SRS vitrification studies in support of the U.S. program for disposition of excess plutonium

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Many thousands of nuclear weapons are being retired in the U.S. and Russian as a result of nuclear disarmament activities. These efforts are expected to produce a surplus of about 50 MT of weapons grade plutonium (Pu) in each country. In addition to this inventory, the U.S. Department of Energy (DOE) has more than 20 MT of Pu scrap, residue, etc., and Russian is also believed to have at least as much of this type of material. The entire surplus Pu inventories in the U.S. and Russian present a clear and immediate danger to national and international security. It is ... continued below

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15 p.

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Wicks, G.G.; McKibben, J.M.; Plodinec, M.J. & Ramsey, W.G. September 1, 1995.

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Description

Many thousands of nuclear weapons are being retired in the U.S. and Russian as a result of nuclear disarmament activities. These efforts are expected to produce a surplus of about 50 MT of weapons grade plutonium (Pu) in each country. In addition to this inventory, the U.S. Department of Energy (DOE) has more than 20 MT of Pu scrap, residue, etc., and Russian is also believed to have at least as much of this type of material. The entire surplus Pu inventories in the U.S. and Russian present a clear and immediate danger to national and international security. It is important that a solution be found to secure and manage this material effectively and that such an effort be implemented as quickly as possible. One option under consideration is vitrification of Pu into a safe, durable, accountable and proliferation-resistant form. As a result of decades to experience within the DOE community involving vitrification of a variety of hazardous and radioactive wastes, this existing technology can now be expanded to include mobilization of large amounts of Pu. This technology can then be implemented rapidly using the many existing resources currently available. An overall strategy to vitrify many different types of Pu will be already developed throughout the waste management community can be used in a staged Pu vitrification effort. This approach uses the flexible vitrification technology already available and can even be made portable so that it may be brought to the source and ultimately, used to produce a consistent and common borosilicate glass composition for the vitrified Pu. The final composition of this product can be made similar to nationally and internationally accepted HLW glasses.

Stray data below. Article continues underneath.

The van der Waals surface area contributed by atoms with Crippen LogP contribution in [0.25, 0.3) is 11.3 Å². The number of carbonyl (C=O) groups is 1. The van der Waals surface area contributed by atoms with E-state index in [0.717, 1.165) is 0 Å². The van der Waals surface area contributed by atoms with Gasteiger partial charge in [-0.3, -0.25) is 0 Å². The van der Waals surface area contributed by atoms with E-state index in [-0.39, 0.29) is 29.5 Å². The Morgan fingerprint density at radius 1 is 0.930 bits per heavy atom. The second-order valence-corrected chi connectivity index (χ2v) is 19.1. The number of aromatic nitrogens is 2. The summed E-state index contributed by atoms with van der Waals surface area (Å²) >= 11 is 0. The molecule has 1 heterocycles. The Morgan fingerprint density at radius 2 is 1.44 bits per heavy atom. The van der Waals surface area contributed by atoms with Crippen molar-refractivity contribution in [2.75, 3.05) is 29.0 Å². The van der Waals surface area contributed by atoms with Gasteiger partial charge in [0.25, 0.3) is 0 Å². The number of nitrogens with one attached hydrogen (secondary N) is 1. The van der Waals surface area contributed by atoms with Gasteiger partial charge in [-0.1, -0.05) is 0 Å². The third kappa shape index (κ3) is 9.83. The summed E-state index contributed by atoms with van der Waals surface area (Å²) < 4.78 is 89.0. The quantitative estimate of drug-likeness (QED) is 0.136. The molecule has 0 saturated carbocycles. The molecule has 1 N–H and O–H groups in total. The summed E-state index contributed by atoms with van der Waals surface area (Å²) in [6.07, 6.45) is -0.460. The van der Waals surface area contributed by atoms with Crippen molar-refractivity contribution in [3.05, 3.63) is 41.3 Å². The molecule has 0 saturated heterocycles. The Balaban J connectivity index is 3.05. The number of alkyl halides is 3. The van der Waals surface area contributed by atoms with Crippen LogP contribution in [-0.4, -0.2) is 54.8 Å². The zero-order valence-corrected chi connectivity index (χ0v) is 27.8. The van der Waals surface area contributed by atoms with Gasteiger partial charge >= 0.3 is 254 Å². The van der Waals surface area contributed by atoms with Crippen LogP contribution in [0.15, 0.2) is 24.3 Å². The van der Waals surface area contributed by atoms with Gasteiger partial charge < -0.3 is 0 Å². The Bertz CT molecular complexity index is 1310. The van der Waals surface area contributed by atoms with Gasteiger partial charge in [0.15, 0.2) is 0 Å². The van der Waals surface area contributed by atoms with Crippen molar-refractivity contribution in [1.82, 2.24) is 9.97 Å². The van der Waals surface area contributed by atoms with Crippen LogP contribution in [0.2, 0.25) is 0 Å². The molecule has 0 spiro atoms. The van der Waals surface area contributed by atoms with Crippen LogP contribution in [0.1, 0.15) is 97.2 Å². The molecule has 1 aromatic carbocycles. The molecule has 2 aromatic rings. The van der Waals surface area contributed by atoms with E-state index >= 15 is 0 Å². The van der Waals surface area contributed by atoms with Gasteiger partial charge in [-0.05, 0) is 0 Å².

Physical Description

15 p.

Notes

INIS; OSTI as DE95017489

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  • North Atlantic Treaty Organization (NATO) international scientific exchange program advanced research workshop, St. Petersburg (Russian Federation), 14-17 May 1995

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  • Other: DE95017489
  • Report No.: WSRC-MS--95-0151
  • Report No.: CONF-9505238--3
  • Grant Number: AC09-89SR18035
  • Office of Scientific & Technical Information Report Number: 102406
  • Archival Resource Key: ark:/67531/metadc619394

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Office of Scientific & Technical Information Technical Reports

Reports, articles and other documents harvested from the Office of Scientific and Technical Information.

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Creation Date

  • September 1, 1995

Added to The UNT Digital Library

  • June 16, 2015, 7:43 a.m.

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  • Feb. 9, 2016, 7:05 p.m.

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Wicks, G.G.; McKibben, J.M.; Plodinec, M.J. & Ramsey, W.G. SRS vitrification studies in support of the U.S. program for disposition of excess plutonium, article, September 1, 1995; Aiken, South Carolina. (digital.library.unt.edu/ark:/67531/metadc619394/: accessed May 24, 2018), University of North Texas Libraries, Digital Library, digital.library.unt.edu; crediting UNT Libraries Government Documents Department.